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Yup’ik people, Complex Mask, ca. 1890–1905, wood, paint, sinew, vegetal fiber, cotton thread, feathers, 34 1⁄4 × 22 × 19 1⁄4". From “Moon Dancers: Yup’ik Masks and the Surrealists.”

“Moon Dancers: Yup’ik Masks and the Surrealists”


This exhibition was a model of concision, an intensely pleasurable summary of the knotty moment in art history when a bunch of French artists got it into their heads to collect ceremonial masks made by the Yup’ik people, a native Alaskan tribe. “Moon Dancers: Yup’ik Masks and the Surrealists” presented seventy-four pieces, most of them paintings and sculptures by artists such as Victor Brauner, André Breton, Leonora Carrington, and Max Ernst, along with nineteen Yup’ik masks owned by these same artists.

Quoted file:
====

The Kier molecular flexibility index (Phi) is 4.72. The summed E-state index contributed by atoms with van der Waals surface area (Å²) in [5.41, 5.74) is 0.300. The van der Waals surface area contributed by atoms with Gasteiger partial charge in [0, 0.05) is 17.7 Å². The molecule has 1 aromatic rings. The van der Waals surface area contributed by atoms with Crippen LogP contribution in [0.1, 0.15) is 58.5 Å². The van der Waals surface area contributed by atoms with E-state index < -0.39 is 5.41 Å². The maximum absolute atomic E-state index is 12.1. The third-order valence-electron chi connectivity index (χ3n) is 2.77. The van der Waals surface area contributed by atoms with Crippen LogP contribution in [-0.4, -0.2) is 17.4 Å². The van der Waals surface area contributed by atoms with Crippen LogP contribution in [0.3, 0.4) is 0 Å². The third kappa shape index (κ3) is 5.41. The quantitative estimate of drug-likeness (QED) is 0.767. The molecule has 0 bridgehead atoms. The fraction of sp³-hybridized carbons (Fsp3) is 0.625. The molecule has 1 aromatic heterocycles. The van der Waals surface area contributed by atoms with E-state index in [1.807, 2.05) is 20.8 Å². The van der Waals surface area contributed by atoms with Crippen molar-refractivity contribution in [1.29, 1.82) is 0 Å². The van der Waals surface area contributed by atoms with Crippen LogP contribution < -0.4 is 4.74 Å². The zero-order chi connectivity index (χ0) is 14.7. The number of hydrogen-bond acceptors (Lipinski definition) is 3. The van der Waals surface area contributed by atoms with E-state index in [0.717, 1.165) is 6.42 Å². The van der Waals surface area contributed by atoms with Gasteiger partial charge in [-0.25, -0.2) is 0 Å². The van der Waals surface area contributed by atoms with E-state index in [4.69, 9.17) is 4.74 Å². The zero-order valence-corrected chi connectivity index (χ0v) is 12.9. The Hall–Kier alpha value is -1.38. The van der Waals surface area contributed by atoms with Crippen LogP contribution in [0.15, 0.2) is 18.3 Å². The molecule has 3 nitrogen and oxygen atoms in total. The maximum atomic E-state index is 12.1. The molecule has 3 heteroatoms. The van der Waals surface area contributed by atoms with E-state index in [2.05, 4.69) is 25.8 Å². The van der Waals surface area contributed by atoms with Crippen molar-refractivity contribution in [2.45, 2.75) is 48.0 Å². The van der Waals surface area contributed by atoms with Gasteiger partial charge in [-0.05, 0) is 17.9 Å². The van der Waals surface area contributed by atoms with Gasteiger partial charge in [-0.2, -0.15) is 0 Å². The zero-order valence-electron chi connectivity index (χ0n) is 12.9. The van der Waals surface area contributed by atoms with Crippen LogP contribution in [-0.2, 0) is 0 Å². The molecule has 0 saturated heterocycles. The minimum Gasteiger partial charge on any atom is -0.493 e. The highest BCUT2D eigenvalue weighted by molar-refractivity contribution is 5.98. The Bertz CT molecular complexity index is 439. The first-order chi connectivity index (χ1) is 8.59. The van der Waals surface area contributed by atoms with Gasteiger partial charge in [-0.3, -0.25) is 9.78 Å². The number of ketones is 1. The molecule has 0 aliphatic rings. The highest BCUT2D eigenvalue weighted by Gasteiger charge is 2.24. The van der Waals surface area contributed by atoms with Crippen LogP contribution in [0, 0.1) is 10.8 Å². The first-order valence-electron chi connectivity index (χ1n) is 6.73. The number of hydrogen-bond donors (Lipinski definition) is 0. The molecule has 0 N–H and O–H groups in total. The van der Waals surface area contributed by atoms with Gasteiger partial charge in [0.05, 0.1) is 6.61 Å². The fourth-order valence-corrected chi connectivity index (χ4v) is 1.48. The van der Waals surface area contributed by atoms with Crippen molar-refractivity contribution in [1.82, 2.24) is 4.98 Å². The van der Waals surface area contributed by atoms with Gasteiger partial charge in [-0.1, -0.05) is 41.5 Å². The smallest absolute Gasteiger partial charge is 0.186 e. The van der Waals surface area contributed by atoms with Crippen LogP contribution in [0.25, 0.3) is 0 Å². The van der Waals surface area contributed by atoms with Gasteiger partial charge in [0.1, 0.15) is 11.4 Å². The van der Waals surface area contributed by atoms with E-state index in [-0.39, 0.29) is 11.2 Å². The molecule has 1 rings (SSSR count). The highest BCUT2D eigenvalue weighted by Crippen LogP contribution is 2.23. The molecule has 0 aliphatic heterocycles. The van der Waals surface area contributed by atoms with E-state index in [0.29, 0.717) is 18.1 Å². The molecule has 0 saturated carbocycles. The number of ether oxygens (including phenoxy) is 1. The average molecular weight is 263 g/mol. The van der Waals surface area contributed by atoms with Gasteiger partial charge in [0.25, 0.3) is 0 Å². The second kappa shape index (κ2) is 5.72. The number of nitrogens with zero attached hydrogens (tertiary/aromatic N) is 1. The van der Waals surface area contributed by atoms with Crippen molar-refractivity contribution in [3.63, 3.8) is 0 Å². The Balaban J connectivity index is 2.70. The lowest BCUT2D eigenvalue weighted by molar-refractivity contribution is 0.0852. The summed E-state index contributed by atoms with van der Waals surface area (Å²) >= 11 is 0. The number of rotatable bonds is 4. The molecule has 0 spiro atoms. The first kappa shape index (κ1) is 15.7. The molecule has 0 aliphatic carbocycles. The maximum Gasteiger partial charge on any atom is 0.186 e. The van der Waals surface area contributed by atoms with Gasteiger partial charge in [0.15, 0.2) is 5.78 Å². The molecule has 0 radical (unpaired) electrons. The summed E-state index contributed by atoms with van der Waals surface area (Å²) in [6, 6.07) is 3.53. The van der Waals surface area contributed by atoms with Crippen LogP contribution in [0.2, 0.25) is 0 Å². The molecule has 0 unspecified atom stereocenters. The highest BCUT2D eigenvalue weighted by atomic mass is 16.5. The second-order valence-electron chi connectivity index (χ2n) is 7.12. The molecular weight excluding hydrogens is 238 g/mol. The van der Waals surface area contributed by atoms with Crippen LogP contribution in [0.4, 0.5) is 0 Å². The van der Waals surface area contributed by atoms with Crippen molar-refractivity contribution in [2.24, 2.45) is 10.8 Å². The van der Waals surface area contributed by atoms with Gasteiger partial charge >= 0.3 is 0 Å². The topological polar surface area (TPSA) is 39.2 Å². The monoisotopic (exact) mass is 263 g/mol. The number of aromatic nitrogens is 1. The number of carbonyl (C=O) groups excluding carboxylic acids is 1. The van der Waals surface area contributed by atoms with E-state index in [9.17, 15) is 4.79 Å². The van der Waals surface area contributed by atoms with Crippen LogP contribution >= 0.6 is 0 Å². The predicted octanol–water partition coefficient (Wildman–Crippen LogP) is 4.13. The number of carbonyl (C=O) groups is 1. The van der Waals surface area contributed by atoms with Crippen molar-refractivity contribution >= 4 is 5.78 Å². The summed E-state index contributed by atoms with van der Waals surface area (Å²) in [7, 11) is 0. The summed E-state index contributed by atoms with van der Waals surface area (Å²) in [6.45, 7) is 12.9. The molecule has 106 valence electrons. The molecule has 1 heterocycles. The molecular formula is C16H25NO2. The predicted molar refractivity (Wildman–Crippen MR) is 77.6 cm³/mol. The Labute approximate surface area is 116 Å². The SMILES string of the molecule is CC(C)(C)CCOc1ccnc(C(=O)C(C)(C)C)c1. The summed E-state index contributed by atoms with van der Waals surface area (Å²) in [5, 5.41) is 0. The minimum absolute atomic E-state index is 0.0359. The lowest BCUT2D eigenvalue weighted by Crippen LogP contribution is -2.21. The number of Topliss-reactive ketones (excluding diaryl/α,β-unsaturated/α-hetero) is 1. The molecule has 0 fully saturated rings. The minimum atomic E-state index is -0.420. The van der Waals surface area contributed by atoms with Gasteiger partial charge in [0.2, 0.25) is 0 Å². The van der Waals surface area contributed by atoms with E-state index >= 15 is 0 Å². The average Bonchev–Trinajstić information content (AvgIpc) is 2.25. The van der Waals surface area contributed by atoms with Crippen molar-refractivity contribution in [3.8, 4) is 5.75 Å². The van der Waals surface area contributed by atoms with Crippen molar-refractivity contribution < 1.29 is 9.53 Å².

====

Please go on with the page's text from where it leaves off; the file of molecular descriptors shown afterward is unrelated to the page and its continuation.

Breton and Man Ray first saw the Yup’ik masks in 1935 in Paris, at the Galerie Charles Ratton. The masks fed into Breton’s conception of how objects worked in the “radical poetic practice” of Surrealism. In his 1935 essay “The Situation of the Surrealist Object,” Breton quotes Salvador Dalí’s definition: “an object which lends itself to a minimum of mechanical functions and is based on

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